Tuesday, 16 September 2008
I for Isabella Falls, Indigenous people.
Click on photos to enlarge!
You'll find Isabella Falls on the Isabella Creek in Queensland about 1580km north-northwest of Brisbane (show me). Isabella Falls is about 184m above sea level.
We estimate that Isabella Falls is between 7.9m and 11m high. This estimate is based on analysis of the topographic profile around the waterfall and may not be an accurate figure for the total fall of water seen if viewing the falls.
The nearest populated place is the village of Hope Vale which is 12km away with a population of around 750 indigenous people.
Hope Vale is the Aboriginal community, where my daughter’s in- laws live. Her ex- husband lives there too.
Hopevale, (or Hope Vale), Queensland, Australia is a community of indigenous people on Cape York Peninsula about 46 km west of Cooktown, and about 10 km off the Battlecamp Road that leads to Lakefield National Park and Laura. At the 2006 census, Hopevale had a population of 765.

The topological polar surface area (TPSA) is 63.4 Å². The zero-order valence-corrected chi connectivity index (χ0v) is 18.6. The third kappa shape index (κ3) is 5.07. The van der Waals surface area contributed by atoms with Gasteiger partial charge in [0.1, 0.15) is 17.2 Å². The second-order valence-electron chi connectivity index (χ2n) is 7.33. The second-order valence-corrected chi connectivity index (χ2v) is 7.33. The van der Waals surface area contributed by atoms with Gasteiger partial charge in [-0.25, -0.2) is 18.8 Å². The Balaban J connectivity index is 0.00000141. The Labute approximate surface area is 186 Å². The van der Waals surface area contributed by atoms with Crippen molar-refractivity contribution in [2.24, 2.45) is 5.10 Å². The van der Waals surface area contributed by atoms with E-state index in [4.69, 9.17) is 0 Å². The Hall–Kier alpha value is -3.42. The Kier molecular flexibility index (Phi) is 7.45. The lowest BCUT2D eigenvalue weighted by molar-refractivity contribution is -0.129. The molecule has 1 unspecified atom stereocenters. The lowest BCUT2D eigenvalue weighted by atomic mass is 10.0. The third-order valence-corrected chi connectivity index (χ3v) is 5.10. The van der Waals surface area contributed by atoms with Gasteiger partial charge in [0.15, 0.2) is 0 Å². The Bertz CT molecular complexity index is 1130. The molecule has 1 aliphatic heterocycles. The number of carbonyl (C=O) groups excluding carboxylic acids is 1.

It was established as the Cape Bedford Mission by the Lutheran Church in 1886, with the settlement at Elim on the beach.
Due to worries that the indigenous people might cooperate with the advancing Japanese in World War II, the total population was evacuated south to various communities by the military. The German Lutheran missionaries were sent to internment camps. Most of the people were sent to Woorabinda, near Rockhampton, in Queensland. In just one month, 28 people lost their lives, with nearly a quarter of the people dying over the next 8 years. I heard the story of their evacuation and was shocked by the cruelty of it. The people were not allowed to take any personal possessions with them. They got no food or drink for one day. They had no warm clothes to protect them against the cold. Woorabinda was too cold for them.
Hope Vale was established as a Lutheran Mission in September, 1949. Indigenous people from the Hope Valley and Cape Bedford Missions were settled there. A work crew was allowed to return in 1949 and the first families came home in 1950.
Hopevale is home to several clan groups who mostly speak Guugu Yimidhirr and other related languages, as well as English.
Thanks to Mrs. Nesbitt, who has hosted this ABC game for the third round to the letter I for ABC Wednesday Anthology and/or ABC Wednesday Round 3 See these for other fascinating I entries. Click on logo of ABC in my sidebar.